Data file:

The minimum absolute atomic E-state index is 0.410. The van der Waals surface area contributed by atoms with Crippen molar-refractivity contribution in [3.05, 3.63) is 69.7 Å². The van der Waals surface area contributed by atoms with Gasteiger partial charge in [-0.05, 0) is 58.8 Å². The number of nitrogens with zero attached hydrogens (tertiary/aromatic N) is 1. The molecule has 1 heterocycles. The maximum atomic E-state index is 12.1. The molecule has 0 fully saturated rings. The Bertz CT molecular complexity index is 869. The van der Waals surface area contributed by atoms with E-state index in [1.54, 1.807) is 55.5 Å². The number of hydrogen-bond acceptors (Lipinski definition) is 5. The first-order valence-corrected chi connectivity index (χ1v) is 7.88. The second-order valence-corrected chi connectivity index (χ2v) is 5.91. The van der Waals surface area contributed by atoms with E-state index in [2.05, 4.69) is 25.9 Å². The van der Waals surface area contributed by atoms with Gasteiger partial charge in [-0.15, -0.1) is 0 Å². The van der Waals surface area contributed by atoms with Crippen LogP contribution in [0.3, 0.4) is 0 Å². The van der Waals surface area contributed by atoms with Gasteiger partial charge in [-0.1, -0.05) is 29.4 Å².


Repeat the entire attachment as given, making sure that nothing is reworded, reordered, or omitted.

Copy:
The minimum absolute atomic E-state index is 0.410. The van der Waals surface area contributed by atoms with Crippen molar-refractivity contribution in [3.05, 3.63) is 69.7 Å². The van der Waals surface area contributed by atoms with Gasteiger partial charge in [-0.05, 0) is 58.8 Å². The number of nitrogens with zero attached hydrogens (tertiary/aromatic N) is 1. The molecule has 1 heterocycles. The maximum atomic E-state index is 12.1. The molecule has 0 fully saturated rings. The Bertz CT molecular complexity index is 869. The van der Waals surface area contributed by atoms with E-state index in [1.54, 1.807) is 55.5 Å². The number of hydrogen-bond acceptors (Lipinski definition) is 5. The first-order valence-corrected chi connectivity index (χ1v) is 7.88. The second-order valence-corrected chi connectivity index (χ2v) is 5.91. The van der Waals surface area contributed by atoms with E-state index in [2.05, 4.69) is 25.9 Å². The van der Waals surface area contributed by atoms with Gasteiger partial charge in [-0.15, -0.1) is 0 Å². The van der Waals surface area contributed by atoms with Crippen LogP contribution in [0.3, 0.4) is 0 Å². The van der Waals surface area contributed by atoms with Gasteiger partial charge in [-0.1, -0.05) is 29.4 Å².